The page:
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i simply ADD more programming to any clients who don't want to pay their bills.

random timers that turn tvs on and off... change the channel etc.. lots of fun stuff
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post #9 of 28 Old 02-22-2009, 01:24 AM
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1. I would suspect that legally you no more have the right to just turn someones system off because you can any more than the bank has the right to pull money out of your account because you aren't paying the mortgage. Now IF you have something in your contract that states that programming will not be permanently activated until the bill is paid, that is a different story.

2. Taking legality and right and wrong out of the equation, whether I would want to turn the programming off (which has nothing to do with whether I would, I might want to tell a good looking woman's on the street that I'd like to see her naked but that doesn't mean that I do, I'll leave that up to the hooting construction workers ) would depend on why the bill wasn't being paid. I see a world of difference between the occasional crook who purposely doesn't pay people (and whose programming I might want to turn off) and the person who runs into genuine money problems. Why the heck would I want to turn someones system off because they are having money problems if they genuinely want to pay? I'd prefer to work out a payment plan with them.
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post #10 of 28 Old 02-22-2009, 03:28 AM
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We have a local contractor here that treats his subs like $hit. His way of getting people to do things for him on demand is to always hold back some of what he owes you and pays you that when you start the next job. He porked many of my friends that way. My turn came when he needed a special commercial oil fired warm air furnace and I was the only one who had one in stock. The installed price was $7,800.00 and I would require a deposit before I started. He whipped out his checkbook and said "no problem" how much? I said "$7,800.00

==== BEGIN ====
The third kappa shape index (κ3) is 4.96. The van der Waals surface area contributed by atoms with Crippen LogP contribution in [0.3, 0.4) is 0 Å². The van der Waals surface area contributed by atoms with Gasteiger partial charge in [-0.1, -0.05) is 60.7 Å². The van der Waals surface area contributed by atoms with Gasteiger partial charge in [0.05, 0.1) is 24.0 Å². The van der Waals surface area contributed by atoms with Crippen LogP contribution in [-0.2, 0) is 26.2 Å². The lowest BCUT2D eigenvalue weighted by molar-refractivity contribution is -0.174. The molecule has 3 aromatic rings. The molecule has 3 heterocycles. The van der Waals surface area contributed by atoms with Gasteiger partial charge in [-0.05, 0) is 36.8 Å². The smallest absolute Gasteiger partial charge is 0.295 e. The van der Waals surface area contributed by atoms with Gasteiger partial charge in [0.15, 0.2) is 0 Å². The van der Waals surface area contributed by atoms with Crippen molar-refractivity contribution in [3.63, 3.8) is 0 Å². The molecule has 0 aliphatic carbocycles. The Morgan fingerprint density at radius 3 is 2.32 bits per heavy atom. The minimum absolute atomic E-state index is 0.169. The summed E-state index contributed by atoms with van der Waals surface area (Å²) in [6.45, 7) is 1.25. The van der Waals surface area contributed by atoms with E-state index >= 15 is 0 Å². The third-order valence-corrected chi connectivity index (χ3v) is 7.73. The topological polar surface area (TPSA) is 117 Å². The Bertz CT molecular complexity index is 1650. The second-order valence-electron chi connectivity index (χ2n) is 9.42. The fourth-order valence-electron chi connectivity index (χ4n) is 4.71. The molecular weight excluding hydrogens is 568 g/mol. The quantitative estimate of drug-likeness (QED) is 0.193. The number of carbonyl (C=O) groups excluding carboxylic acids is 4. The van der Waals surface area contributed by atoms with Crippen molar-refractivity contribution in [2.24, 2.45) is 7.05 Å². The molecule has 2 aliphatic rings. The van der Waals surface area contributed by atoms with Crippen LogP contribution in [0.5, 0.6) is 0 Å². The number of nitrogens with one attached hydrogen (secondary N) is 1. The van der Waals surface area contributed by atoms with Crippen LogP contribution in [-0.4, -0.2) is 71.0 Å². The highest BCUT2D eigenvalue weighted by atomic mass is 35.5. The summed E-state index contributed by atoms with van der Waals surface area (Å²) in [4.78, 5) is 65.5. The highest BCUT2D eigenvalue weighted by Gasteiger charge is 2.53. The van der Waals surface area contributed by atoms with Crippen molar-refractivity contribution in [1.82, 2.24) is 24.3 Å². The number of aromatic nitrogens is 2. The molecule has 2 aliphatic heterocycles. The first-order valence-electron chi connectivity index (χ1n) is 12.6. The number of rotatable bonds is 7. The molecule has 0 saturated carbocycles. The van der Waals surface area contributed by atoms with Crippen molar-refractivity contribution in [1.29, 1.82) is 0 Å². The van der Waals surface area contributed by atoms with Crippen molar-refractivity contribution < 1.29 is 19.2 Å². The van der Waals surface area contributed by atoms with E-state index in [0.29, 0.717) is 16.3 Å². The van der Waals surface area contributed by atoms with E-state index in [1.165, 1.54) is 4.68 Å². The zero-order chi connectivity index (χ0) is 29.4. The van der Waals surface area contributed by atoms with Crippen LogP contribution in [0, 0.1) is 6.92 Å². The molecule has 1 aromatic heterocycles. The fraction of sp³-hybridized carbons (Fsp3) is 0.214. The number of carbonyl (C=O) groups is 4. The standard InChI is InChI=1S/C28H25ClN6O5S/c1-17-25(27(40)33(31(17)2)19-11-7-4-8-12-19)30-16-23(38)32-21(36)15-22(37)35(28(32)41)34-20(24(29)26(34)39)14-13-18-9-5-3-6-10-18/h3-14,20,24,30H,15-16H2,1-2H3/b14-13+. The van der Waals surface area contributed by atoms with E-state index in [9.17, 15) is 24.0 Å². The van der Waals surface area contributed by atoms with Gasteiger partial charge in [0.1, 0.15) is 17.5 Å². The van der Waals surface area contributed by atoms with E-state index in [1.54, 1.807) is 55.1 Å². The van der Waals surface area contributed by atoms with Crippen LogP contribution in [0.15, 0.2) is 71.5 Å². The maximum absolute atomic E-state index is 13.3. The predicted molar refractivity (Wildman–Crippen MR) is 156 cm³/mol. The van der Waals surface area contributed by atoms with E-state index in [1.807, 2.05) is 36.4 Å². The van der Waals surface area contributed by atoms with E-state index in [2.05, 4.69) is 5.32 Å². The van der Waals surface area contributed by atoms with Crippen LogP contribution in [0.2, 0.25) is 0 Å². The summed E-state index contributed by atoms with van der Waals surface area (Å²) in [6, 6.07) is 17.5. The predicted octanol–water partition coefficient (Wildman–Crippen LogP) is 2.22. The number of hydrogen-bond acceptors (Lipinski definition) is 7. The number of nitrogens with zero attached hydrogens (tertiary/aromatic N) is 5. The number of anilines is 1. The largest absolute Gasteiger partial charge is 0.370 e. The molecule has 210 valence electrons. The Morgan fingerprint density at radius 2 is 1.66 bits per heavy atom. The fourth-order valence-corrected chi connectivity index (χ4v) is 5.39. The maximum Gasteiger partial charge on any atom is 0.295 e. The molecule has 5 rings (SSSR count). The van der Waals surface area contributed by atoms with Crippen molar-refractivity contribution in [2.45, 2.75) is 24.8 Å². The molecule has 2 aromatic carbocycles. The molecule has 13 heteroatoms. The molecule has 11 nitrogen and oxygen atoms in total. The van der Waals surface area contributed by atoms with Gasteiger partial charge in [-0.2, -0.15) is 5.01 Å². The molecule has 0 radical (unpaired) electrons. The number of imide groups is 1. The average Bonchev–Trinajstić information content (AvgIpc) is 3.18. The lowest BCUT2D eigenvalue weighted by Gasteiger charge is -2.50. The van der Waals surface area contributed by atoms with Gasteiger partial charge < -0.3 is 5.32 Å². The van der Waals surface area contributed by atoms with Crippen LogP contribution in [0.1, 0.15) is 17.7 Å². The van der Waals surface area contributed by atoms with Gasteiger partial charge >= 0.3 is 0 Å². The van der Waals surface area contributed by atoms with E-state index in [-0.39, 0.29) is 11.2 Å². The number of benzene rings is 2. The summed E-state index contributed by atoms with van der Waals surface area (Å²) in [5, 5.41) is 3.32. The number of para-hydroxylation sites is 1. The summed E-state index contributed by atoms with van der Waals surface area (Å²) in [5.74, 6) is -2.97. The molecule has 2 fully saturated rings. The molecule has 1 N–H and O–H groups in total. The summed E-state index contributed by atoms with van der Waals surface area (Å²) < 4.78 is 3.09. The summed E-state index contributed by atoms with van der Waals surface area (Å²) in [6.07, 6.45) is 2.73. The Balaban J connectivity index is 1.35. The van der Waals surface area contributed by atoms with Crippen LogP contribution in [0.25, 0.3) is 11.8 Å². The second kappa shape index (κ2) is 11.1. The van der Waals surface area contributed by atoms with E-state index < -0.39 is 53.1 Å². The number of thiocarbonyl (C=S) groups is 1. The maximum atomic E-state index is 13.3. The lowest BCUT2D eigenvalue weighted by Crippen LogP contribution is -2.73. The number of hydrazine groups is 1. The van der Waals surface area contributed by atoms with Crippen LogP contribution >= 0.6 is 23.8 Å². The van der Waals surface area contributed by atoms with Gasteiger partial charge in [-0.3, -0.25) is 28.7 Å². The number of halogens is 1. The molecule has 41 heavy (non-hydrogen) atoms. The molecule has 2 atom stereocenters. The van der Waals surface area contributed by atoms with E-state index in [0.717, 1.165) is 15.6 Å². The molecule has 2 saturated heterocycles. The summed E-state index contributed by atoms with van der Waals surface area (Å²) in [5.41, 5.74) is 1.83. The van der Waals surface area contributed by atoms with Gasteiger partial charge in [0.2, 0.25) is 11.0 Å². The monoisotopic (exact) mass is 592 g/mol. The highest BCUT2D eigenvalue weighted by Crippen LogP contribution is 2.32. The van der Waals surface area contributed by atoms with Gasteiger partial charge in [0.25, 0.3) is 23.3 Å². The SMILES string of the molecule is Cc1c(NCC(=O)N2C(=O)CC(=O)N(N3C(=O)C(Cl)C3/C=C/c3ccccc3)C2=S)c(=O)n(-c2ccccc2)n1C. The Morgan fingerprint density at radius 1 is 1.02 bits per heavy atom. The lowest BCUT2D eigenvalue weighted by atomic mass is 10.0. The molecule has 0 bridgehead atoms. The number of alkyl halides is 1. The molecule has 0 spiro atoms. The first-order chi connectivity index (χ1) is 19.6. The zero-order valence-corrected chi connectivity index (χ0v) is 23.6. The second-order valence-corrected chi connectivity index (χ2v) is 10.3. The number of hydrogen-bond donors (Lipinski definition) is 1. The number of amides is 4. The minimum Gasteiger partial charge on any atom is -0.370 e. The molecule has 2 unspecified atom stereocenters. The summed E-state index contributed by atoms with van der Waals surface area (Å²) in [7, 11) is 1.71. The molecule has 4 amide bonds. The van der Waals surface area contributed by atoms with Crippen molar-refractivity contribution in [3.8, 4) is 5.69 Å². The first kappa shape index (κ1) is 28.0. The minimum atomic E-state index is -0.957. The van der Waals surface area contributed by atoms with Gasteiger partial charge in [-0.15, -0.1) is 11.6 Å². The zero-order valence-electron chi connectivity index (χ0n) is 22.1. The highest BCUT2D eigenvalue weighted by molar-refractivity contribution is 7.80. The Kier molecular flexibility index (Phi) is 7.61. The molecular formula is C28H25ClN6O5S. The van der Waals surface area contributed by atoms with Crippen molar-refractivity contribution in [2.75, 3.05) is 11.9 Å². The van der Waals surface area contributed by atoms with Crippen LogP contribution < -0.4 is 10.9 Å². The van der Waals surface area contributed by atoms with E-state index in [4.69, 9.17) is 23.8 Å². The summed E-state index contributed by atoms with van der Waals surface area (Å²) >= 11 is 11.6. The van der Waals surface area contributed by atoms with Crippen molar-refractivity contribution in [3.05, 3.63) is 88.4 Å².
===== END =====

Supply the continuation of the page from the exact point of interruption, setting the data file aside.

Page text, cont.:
Current owner of the last/best AmPro on the planet. The mighty 4600HD, and it's still running...better than Barco's, especially southern ones.
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post #11 of 28 Old 02-22-2009, 04:02 AM
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Quote:
Originally Posted by buckswope View Post

Assume for the sake of discussion the system's working correctly. Not operating correctly, or not meeting the original agreement for programming work, is an entirely different story. You're just out of money at the end of the job.

Cross posted at RC to stir the pot.

Right I think some people are misunderstanding the OP's question. The way I am reading it is this:

Client agreed the functionality of a system. The CI has delivered both the hardware and the software. The agreed system is in place and 100% working.

The Client due to other factors such building costs over budget, lost his job, whatever, doesnt have the money to pay the CI the full and agreed amount.

In this case, if I were the dealer I would withold the programming AND remove any hardware/installation items (interconnects etc) that was not covered by any amount already paid by the client.

End of. The CI held up his end of the bargin, they installed and programmed the system to the agreed spec at the agreed price. The client now, for funding reasons, doesnt want to pay. This being the case, the client should not expect to take delivery of the system in a working state.